Guy Fawkes

Artykuł w języku angielkim o Guy Fawkes. O co chodzi z piątym listopada i dlaczego ten dzień jest uznany za święto.

guy fawkesGuy Fawkes (April 13, 1570 - January 31, 1606), also known as Guido Fawkes, born in York, was an English soldier and member of a group of Roman Catholics. He is most famous for his involvement in the Gunpowder Plot of 1605, which he was placed in charge of executing because of his military and explosives experience.

The plot, masterminded by Robert Catesby, was a failed attempt by a group of English Roman Catholic conspirators to kill King James I of England (VI of Scotland), his family, and most of the aristocracy in one swoop by blowing up the (now demolished) House of Lords building in the Houses of Parliament during its State Opening. Guy Fawkes may have been introduced to Robert Catesby by a man named Hugh Owen, a Catholic who was in the pay of the Spanish Netherlands. Sir William Stanley is also believed to have recommended him and Guy Fawkes named him in his torture, leading him to be arrested and imprisoned for a year after the discovery of the plot. It was Stanley who first presented Fawkes to Thomas Winter in 1603 when Winter was in Europe. Stanley was the commander of the English in Flanders at the time. Stanley had handed Deventer and much of its garrison back to the Spanish in 1587, nearly wiping out the gains that Leicester had made in the Low Countries. Leicester’s expedition was widely regarded as a disaster for this reason among others. Stanley was a known Catholic sympathiser.

The plot itself may have been occasioned by the realization by English Protestant authorities and Roman Catholic recusants that Spain was in far too much debt and was fighting too many wars to assist English Roman Catholics. Any possibility of toleration by the State was removed at the Hampton Court conference in 1604 when James I attacked both extreme Puritans and Catholics. The plotters realized that no outside help would be forthcoming unless they took action. Fawkes and the other conspirators were able to rent a cellar beneath the House of Lords. They were much relieved to find a cellar for rent, as they had first tried to dig a mine under the building. This would have been difficult, because they had to store the dirt and debris and carry it away in barrels. By March 1605, they had hidden eighteen hundred pounds of gunpowder in the cellar, with the intent of detonating it during the State Opening of Parliament with the King and Lords in attendance. The plotters then wished to abduct Princess Elizabeth (later Elizabeth of Bohemia, the "Winter Queen"). A few of the conspirators were concerned, however, about fellow Catholics who would have been present at parliament during the opening. One of the conspirators wrote a letter of warning to Lord Monteagle, who received it on October 26. The conspirators became aware of the letter the following day, but they resolved to continue the plot after Fawkes had confirmed that nothing had been touched in the cellar.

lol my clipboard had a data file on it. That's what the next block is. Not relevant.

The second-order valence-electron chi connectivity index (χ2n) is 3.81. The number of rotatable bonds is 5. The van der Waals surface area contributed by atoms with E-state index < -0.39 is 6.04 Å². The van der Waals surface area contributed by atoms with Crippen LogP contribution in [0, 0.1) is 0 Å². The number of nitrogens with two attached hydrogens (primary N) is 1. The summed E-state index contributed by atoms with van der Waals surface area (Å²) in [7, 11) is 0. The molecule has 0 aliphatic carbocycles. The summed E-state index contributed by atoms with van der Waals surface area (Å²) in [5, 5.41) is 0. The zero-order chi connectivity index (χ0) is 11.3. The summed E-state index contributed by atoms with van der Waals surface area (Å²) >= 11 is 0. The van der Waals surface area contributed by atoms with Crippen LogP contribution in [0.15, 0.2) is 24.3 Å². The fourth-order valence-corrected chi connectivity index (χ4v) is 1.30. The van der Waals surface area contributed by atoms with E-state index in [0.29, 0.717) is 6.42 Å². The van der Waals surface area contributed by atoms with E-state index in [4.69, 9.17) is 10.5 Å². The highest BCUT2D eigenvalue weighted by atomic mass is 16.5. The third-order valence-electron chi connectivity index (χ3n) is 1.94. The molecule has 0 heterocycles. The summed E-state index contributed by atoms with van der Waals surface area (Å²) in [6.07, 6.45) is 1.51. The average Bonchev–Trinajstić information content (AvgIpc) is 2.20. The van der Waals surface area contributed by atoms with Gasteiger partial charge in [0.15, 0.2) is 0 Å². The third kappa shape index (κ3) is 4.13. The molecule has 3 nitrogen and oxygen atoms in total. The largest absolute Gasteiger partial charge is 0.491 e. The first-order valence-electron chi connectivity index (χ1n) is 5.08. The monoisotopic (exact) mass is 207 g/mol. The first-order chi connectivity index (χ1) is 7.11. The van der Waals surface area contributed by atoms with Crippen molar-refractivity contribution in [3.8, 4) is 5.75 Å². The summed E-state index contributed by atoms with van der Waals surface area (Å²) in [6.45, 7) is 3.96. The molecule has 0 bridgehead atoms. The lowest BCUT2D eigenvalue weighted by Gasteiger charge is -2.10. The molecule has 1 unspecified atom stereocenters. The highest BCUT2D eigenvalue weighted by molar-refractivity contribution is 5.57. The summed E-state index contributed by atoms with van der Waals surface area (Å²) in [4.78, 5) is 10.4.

Lord Monteagle had been suspicious, however, and the letter was sent to the secretary of state who initiated a search of the vaults beneath the House of Lords. Fawkes was discovered and arrested during a raid on the cellar in the early morning of 5 November. He was tortured over the next few days, after special permission to do so had been granted by the King. Eventually, he revealed the names of his conspirators (who were either already dead or whose names were known to the authorities). Some had fled to Warwickshire where they were either killed or captured. On 31 January, Fawkes, Al Roth, and a number of others implicated in the conspiracy were tried in Westminster Hall, and after being found guilty, were taken to Old Palace Yard in Westminster and St. Paul's Yard, where they were hanged, drawn, and quartered. Fawkes cheated this fate in a way: though weakened by torture, he jumped from the gallows and snapped his neck rather than being hanged until almost dead.

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